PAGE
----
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Board of Governors of the Federal Reserve System
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Report on the Economic Well-Being of U.S. Households in 2013


The results of this survey tell a complex story of how households in the United States are faring several years after the Great Recession.

In general, it appears that the majority of the population is making progress in recovering from any effects the financial crisis had on their personal finances and household's financial well-being. Most people reported that they are living comfortably or doing okay, and the vast majority expected stable or growing incomes. Additionally, reflecting improvements in the housing market, a plurality of homeowners expect that home prices in their community will rise over the next year.

However, despite these overall reasons for optimism about the economic conditions of U.S. households, the findings in this survey highlight that economic challenges remain for a significant portion of the population. A slight majority of respondents--55 percent--reported saving money in the preceding year. Many report having little financial cushion. A minority of respondents reported having a rainy day fund, and only 56 percent said they could find any way to cover expenses were they to lose their main source of income for three months. Just over one-third reported that they are worse off financially than they were five years ago.

Almost half of respondents reported having given little or no thought to retirement savings, and of those who have, many either do not plan to retire, expect to keep working into retirement to pay for expenses, or do not know how they will pay for their retirement. Nearly a third had no retirement savings whatsoever. These challenges associated with retirement planning were exacerbated by the recession, which resulted in many respondents delaying their planned retirement.

The survey reveals other tensions in households' financial experiences. One-third of those who had applied for credit in the preceding year had been turned down or received less credit than they applied for, and nearly a fifth of respondents put off applying at all because they thought they would be turned down. These experiences and expectations vary by race/ethnicity, with blacks and Hispanics expressing less success and less optimism for success in applying for credit relative to whites. However, this relationship is complex. These differences are at least partially explained once other factors that also vary by race, such as income and education, are included in the analysis.

Furthermore, investment in education--frequently seen as a smart expenditure that pays off over time--may be viewed in varying ways when financed through debt. Nearly one-fourth of respondents reported having some debt related to either their own education or that of someone else. Nearly half reported having to cut back on other spending to service the debt, and 16 percent were behind on their payments or in default. While investment in education is generally rewarded with higher lifetime earnings, respondents with such debt are mixed in their assessment of whether their investment will pay off, with quite a bit of variation by major, type of institution attended, and successful completion of their program of study. Of those who took on debt to help finance their education, respondents who attended public postsecondary institutions were more likely than respondents who attended other institutions to report that the financial benefits outweigh the financial costs they incurred.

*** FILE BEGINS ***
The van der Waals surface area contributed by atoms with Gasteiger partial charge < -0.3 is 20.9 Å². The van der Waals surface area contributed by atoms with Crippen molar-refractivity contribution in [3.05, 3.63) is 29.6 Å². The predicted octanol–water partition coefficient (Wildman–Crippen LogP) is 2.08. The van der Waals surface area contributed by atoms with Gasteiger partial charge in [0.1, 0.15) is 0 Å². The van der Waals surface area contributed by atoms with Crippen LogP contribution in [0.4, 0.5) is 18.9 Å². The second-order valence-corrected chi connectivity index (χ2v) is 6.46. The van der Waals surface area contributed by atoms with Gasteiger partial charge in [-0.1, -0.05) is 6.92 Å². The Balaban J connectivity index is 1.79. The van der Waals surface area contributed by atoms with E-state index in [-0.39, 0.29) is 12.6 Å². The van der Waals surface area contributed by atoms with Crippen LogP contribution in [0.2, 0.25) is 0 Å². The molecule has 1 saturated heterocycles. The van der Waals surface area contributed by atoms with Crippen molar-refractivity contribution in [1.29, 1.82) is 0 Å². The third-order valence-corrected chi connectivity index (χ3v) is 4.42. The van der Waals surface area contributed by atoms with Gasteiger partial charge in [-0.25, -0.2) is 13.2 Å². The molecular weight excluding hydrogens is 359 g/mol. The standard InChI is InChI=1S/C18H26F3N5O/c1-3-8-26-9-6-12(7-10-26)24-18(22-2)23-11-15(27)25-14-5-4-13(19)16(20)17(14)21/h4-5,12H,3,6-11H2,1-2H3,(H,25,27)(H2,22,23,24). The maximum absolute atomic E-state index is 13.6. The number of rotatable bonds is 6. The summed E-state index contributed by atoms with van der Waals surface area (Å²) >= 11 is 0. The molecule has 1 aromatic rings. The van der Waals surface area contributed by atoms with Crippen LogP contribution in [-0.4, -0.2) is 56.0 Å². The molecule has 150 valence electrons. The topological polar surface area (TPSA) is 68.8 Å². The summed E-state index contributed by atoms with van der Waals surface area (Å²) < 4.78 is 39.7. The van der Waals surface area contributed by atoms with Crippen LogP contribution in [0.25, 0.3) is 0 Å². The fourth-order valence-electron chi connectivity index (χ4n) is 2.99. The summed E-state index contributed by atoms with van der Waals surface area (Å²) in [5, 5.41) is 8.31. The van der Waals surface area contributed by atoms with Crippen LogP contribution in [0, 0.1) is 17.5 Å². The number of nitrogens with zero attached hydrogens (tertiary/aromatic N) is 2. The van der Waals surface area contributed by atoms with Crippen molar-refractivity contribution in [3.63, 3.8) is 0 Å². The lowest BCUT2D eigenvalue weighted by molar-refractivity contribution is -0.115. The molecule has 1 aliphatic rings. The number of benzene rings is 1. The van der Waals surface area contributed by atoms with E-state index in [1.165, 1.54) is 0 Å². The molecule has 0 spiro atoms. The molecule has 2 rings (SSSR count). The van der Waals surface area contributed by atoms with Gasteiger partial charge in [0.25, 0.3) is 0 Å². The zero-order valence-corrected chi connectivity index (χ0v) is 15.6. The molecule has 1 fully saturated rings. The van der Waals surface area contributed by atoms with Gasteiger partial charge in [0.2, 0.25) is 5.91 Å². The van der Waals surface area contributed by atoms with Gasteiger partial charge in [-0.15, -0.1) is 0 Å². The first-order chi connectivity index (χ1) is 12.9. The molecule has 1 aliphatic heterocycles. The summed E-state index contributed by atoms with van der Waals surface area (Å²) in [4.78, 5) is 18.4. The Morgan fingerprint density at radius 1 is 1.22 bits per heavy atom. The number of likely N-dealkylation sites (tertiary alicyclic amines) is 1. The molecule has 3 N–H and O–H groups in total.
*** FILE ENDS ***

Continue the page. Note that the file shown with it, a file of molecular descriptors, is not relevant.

Health-care costs were also a source of concern for some respondents. One-third of respondents said that they had foregone some form of medical treatment in the preceding year due to the treatment's expected cost. Not surprisingly, the decision not to seek treatment was more common for those without savings, those indicating that they were struggling with their finances, or those without insurance.

Overall, U.S. households seem to be generally stable, but there is substantial variation across respondents along many indicators of economic well-being. More than five years after the start of the Great Recession, a small, but significant, core of respondents continues to experience economic hardship on multiple dimensions. Moreover, a sizable fraction of respondents appear to be financially vulnerable to unexpected events such as a serious illness, unexpected expense, or job loss.

Last update: August 15, 2014

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